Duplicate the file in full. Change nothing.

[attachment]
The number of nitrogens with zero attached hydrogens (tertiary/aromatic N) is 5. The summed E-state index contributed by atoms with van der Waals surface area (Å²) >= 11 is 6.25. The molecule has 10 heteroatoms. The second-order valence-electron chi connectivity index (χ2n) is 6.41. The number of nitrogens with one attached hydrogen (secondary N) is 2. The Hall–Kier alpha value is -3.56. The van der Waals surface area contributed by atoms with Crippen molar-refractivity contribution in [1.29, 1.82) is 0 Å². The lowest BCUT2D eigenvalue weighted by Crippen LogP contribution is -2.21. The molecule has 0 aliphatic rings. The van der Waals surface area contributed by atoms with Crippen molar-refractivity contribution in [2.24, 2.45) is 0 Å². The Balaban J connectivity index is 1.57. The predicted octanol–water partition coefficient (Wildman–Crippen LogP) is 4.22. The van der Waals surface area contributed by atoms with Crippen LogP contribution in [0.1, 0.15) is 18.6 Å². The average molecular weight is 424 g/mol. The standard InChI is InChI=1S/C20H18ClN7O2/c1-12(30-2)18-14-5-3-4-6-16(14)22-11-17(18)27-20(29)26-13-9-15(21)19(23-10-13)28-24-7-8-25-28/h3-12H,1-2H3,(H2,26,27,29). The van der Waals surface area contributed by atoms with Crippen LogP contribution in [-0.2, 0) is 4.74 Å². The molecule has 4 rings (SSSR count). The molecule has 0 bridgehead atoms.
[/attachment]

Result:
The number of nitrogens with zero attached hydrogens (tertiary/aromatic N) is 5. The summed E-state index contributed by atoms with van der Waals surface area (Å²) >= 11 is 6.25. The molecule has 10 heteroatoms. The second-order valence-electron chi connectivity index (χ2n) is 6.41. The number of nitrogens with one attached hydrogen (secondary N) is 2. The Hall–Kier alpha value is -3.56. The van der Waals surface area contributed by atoms with Crippen molar-refractivity contribution in [1.29, 1.82) is 0 Å². The lowest BCUT2D eigenvalue weighted by Crippen LogP contribution is -2.21. The molecule has 0 aliphatic rings. The van der Waals surface area contributed by atoms with Crippen molar-refractivity contribution in [2.24, 2.45) is 0 Å². The Balaban J connectivity index is 1.57. The predicted octanol–water partition coefficient (Wildman–Crippen LogP) is 4.22. The van der Waals surface area contributed by atoms with Crippen LogP contribution in [0.1, 0.15) is 18.6 Å². The average molecular weight is 424 g/mol. The standard InChI is InChI=1S/C20H18ClN7O2/c1-12(30-2)18-14-5-3-4-6-16(14)22-11-17(18)27-20(29)26-13-9-15(21)19(23-10-13)28-24-7-8-25-28/h3-12H,1-2H3,(H2,26,27,29). The van der Waals surface area contributed by atoms with Crippen LogP contribution in [-0.2, 0) is 4.74 Å². The molecule has 4 rings (SSSR count). The molecule has 0 bridgehead atoms.